Comey had made a public statement in the summer of 2016 that the investigation into Hillary Clinton’s emails was closed. When the investigation was reopened in the fall, it was clear that it could not be completed in the mere days remaining before the election since knowledgeable people had to read “tens of thousands of emails.” Comey describes his personal choice in that moment as “Speak” or “Conceal.” That is, he could publicly acknowledge the reopening of the investigation or he could stay silent and hide it. The risk of speaking was to “put the Bureau, and me, in a place where we might have an impact on an election. Really bad, nauseating even. To be avoided if humanly possible.” But he judged that the risk of concealment was worse. Someone might leak the news anyway before the election, which would still impact the election and would also make the FBI look untrustworthy for not having announced the news itself. And if the news had to be revealed after the election (assuming Hillary’s anticipated victory and the possibility that the investigation could lead to a prosecution of the president-elect), the concealment would discredit both Hillary’s presidency and the FBI. He came to this conclusion not as someone who was professionally allowed to prefer one candidate over another but as someone who had to consider the integrity (actual and perceived) of all government offices including that of the presidency.

Comey writes:

”’Tell me what you would do in my shoes and why you would do that,’ I asked, unheard, of op-ed writers and talking heads on television. I knew the answer, of course: most of them would do what would be best for their favorite team. Well, the FBI can’t have a favorite team.”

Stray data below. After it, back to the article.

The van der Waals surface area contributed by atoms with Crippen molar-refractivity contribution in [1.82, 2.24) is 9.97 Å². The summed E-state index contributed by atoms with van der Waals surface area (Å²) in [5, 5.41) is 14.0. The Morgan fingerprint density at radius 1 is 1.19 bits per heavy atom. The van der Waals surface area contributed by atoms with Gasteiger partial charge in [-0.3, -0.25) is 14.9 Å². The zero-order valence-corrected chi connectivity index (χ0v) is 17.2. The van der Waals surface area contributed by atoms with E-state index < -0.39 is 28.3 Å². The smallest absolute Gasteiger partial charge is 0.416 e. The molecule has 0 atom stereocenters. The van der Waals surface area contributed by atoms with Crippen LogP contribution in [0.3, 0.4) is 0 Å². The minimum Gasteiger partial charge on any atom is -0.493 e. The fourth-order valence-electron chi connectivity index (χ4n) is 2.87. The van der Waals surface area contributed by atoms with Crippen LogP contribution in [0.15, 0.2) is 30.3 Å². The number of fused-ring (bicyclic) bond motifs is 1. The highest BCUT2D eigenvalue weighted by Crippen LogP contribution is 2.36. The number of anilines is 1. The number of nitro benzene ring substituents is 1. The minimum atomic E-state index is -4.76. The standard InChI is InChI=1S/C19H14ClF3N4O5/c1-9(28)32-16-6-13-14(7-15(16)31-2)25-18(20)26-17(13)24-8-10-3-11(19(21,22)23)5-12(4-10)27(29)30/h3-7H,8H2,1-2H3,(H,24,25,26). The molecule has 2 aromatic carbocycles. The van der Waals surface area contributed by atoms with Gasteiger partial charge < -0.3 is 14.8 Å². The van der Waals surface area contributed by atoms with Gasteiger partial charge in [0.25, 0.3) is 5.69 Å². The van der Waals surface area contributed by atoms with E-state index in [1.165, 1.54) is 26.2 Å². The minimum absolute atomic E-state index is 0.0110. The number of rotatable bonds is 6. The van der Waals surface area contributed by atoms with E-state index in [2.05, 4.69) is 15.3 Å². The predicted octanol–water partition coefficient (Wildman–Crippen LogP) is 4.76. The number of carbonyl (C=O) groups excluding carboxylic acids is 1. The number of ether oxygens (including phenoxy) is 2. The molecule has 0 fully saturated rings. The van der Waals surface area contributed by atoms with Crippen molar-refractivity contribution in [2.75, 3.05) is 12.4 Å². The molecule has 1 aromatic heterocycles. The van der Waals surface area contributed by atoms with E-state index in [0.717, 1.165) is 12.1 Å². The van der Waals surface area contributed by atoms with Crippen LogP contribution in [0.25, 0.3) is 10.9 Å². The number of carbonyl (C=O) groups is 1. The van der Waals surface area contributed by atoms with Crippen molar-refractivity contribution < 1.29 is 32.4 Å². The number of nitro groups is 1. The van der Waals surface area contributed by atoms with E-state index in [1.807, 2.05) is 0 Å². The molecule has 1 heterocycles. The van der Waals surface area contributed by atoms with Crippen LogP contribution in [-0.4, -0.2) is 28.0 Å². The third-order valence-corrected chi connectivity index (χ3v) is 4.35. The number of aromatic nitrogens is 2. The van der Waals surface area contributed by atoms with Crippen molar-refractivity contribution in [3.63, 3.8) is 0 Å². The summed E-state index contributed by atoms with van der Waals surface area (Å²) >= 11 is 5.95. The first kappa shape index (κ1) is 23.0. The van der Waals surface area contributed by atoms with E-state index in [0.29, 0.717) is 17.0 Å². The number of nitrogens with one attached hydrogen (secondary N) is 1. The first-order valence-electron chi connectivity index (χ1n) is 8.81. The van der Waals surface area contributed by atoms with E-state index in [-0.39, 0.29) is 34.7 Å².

He adds that

“even knowing what I know now, I wouldn’t have done it differently, but I can imagine good and principled people in my shoes making different choices about some things. I think different choices would have resulted in greater damage to our country’s institutions of justice, but I’m not certain of that. I pray no future FBI director is forced to find out.”

Update: June 14, 2018

Update: June 27, 2018

Republican strategist Steve Schmidt, after resigning from the Republican party, repeated the "forest fire" metaphor to Rolling Stone: "I don't view it so much differently than I view a forest fire. A forest fire is part of a natural cycle of the forest. The forest burns, and through its burning and destruction, it is regenerated and made healthy again. For the Republican Party and the conservative movement, with its rot, its corruption, its indecency ... before there can be any talk of restoration, there must be a season of burning." Several days later, Project Syndicate commented: "Like Ernest Hemingway's description of going bankrupt, history can be said to progress 'gradually, then suddenly.'"